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January 12, 2009
New Tool to Predict Colorectal Cancer Risk
A new tool for calculating colorectal cancer risk for people age 50 or older recently came online. It will help health care providers and their patients make informed choices about when and how to screen for colorectal cancer. It might also be used in designing future colorectal cancer screening and prevention trials.
About 1 in 18 people nationwide will develop colorectal cancer at some point. In 2008, an estimated 148,810 Americans will be diagnosed with the disease, and another 49,960 will die of it. Several screening options are available for colorectal cancer. Having additional information about a person’s risk can help health care providers and patients decide which screening regimen to pursue.
An article describing the development of the new risk-assessment model, along with another describing its validation, appeared online December 29, 2008, in the Journal of Clinical Oncology. To develop the model, researchers at NIH’s National Cancer Institute (NCI) combined risk data from 2 large population-based case-control studies with population-based cancer rates.
The model takes into account several factors associated with colorectal cancer risk, including age, family history of colorectal cancer, consumption of vegetables, body mass index, cigarette smoking, use of aspirin or other non-steroidal anti-inflammatory drugs, physical activity, use of hormone replacement therapy, colorectal cancer screening history and history of polyps.
To test the performance of the model, the researchers compared the expected numbers of colorectal cancer cases predicted by the model to the observed numbers of cases identified in the NIH-AARP Diet and Health Study, a large study that follows AARP members and collects information about nutrition and health. Overall, the tool successfully predicted the numbers of colorectal cancer diagnoses.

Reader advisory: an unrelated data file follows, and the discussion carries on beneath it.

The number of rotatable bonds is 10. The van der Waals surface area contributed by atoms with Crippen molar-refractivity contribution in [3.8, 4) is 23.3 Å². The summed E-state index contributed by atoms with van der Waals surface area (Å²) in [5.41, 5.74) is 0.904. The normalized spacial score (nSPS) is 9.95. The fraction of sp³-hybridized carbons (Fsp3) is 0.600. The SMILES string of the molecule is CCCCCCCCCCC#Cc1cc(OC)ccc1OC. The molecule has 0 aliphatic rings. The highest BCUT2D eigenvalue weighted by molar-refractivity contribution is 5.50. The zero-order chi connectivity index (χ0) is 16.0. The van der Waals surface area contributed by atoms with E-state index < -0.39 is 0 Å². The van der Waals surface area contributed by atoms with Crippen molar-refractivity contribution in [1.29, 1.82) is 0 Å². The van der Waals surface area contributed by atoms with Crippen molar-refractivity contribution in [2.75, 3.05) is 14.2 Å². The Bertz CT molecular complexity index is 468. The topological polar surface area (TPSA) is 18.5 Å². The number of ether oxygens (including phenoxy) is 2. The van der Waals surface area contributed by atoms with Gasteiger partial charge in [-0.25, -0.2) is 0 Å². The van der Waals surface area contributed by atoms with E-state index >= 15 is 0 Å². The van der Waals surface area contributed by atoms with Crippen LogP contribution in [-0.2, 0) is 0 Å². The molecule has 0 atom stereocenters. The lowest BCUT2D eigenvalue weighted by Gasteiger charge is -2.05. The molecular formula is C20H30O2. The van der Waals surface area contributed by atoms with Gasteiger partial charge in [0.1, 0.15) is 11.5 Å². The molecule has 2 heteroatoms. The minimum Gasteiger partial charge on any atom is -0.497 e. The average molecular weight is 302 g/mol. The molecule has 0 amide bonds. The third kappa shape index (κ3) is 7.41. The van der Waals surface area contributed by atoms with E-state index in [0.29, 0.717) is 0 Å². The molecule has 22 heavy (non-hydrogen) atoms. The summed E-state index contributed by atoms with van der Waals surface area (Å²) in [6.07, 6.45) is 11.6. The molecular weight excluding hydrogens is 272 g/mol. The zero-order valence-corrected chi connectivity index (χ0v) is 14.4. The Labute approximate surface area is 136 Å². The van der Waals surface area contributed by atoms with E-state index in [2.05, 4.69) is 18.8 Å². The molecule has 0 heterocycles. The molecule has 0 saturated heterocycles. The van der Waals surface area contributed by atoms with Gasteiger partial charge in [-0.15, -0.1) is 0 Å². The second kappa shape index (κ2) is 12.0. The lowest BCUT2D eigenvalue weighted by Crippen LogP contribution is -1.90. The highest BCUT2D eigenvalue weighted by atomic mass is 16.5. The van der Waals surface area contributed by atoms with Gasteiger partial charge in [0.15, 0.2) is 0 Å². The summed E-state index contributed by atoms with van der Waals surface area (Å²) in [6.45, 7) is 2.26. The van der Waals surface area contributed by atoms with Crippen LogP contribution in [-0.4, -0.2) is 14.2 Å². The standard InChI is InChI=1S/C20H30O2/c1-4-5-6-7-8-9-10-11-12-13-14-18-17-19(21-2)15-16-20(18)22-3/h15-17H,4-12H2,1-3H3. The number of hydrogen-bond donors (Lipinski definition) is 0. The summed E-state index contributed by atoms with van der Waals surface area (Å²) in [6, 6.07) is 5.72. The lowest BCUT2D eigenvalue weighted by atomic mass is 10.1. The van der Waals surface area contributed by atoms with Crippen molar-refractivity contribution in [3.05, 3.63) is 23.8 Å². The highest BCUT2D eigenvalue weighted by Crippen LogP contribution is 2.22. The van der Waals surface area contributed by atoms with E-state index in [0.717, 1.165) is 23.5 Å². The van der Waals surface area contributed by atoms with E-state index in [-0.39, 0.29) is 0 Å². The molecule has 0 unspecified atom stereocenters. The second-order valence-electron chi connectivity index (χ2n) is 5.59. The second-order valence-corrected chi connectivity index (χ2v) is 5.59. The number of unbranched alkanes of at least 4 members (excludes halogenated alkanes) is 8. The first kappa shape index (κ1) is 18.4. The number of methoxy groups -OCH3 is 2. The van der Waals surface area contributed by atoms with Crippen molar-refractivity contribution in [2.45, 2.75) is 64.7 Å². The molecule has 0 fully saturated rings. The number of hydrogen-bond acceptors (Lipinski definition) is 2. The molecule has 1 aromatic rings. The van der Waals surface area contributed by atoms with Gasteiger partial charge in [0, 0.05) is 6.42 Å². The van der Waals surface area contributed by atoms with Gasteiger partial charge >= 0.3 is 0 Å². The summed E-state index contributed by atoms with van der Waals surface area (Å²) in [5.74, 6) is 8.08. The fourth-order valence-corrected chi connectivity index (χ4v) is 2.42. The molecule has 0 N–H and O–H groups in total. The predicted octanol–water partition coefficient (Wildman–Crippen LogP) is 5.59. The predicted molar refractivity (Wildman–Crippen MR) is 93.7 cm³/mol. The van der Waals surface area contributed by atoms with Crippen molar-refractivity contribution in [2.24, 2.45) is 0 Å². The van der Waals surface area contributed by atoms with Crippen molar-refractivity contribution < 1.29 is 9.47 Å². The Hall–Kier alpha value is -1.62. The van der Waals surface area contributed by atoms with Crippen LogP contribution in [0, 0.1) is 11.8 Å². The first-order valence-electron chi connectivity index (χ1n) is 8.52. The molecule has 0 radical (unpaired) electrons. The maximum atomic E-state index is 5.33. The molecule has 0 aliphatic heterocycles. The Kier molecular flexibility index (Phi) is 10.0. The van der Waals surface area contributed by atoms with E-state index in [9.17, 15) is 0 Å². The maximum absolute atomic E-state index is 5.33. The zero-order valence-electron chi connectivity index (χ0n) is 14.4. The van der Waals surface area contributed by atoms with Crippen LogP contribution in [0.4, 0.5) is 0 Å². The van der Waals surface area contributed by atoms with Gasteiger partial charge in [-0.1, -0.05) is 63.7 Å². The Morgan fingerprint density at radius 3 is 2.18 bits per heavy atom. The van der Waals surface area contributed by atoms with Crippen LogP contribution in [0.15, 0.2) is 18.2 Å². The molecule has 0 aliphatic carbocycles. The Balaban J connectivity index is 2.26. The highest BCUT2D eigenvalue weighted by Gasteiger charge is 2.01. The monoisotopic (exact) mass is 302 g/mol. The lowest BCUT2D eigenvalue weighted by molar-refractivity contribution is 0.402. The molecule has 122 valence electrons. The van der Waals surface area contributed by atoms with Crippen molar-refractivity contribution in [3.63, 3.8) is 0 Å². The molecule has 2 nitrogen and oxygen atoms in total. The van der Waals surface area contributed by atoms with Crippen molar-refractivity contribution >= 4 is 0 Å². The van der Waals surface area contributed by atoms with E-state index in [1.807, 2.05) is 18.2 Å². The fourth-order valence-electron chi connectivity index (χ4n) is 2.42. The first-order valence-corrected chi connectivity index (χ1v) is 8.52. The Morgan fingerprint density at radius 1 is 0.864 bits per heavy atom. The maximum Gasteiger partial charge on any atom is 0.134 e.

“This colorectal cancer risk model will help physicians and their patients make informed decisions about colorectal cancer screening and other prevention strategies,” said Dr. Andrew Freedman, lead author of the paper describing the model’s development. “It may also assist policy makers in evaluating the usefulness of current and future population colorectal cancer screening approaches.”
The resulting online tool uses easily obtainable information to provide an estimate of an individual's risk of developing colorectal cancer over 5 years, 10 years and over the course of a lifetime. It’s now available at www.cancer.gov/colorectalcancerrisk. However, the researchers stress the importance of working with your primary health care provider to interpret the results and plan a course of action.
Because the case-control studies that were used to build the model included mostly non-Hispanic whites age 50 or older, the researchers were unable to provide estimates for other age and racial/ethnic groups. Scientists are now expanding the tool to include these populations. The tool also isn’t applicable to people with conditions—such as ulcerative colitis, Crohn's disease or certain inherited genetic conditions—that are known to carry a very high risk of developing colorectal cancer.